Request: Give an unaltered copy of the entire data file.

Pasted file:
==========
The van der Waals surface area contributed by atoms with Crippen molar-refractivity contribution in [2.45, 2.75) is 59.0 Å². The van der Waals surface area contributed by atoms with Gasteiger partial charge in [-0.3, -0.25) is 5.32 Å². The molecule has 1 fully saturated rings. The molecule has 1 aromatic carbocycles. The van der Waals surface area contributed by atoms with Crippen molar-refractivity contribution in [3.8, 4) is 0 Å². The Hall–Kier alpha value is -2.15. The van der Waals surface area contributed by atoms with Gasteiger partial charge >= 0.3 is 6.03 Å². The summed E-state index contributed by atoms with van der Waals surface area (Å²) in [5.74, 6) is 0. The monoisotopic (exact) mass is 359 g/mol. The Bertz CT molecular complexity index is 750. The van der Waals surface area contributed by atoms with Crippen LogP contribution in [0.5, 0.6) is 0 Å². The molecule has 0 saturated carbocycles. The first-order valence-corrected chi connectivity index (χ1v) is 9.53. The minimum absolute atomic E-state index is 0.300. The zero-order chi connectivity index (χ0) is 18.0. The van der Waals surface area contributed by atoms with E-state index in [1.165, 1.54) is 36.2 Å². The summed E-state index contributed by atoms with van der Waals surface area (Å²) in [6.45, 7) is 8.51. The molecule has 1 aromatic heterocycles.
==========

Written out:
The van der Waals surface area contributed by atoms with Crippen molar-refractivity contribution in [2.45, 2.75) is 59.0 Å². The van der Waals surface area contributed by atoms with Gasteiger partial charge in [-0.3, -0.25) is 5.32 Å². The molecule has 1 fully saturated rings. The molecule has 1 aromatic carbocycles. The van der Waals surface area contributed by atoms with Crippen molar-refractivity contribution in [3.8, 4) is 0 Å². The Hall–Kier alpha value is -2.15. The van der Waals surface area contributed by atoms with Gasteiger partial charge >= 0.3 is 6.03 Å². The summed E-state index contributed by atoms with van der Waals surface area (Å²) in [5.74, 6) is 0. The monoisotopic (exact) mass is 359 g/mol. The Bertz CT molecular complexity index is 750. The van der Waals surface area contributed by atoms with Crippen LogP contribution in [0.5, 0.6) is 0 Å². The molecule has 0 saturated carbocycles. The first-order valence-corrected chi connectivity index (χ1v) is 9.53. The minimum absolute atomic E-state index is 0.300. The zero-order chi connectivity index (χ0) is 18.0. The van der Waals surface area contributed by atoms with E-state index in [1.165, 1.54) is 36.2 Å². The summed E-state index contributed by atoms with van der Waals surface area (Å²) in [6.45, 7) is 8.51. The molecule has 1 aromatic heterocycles.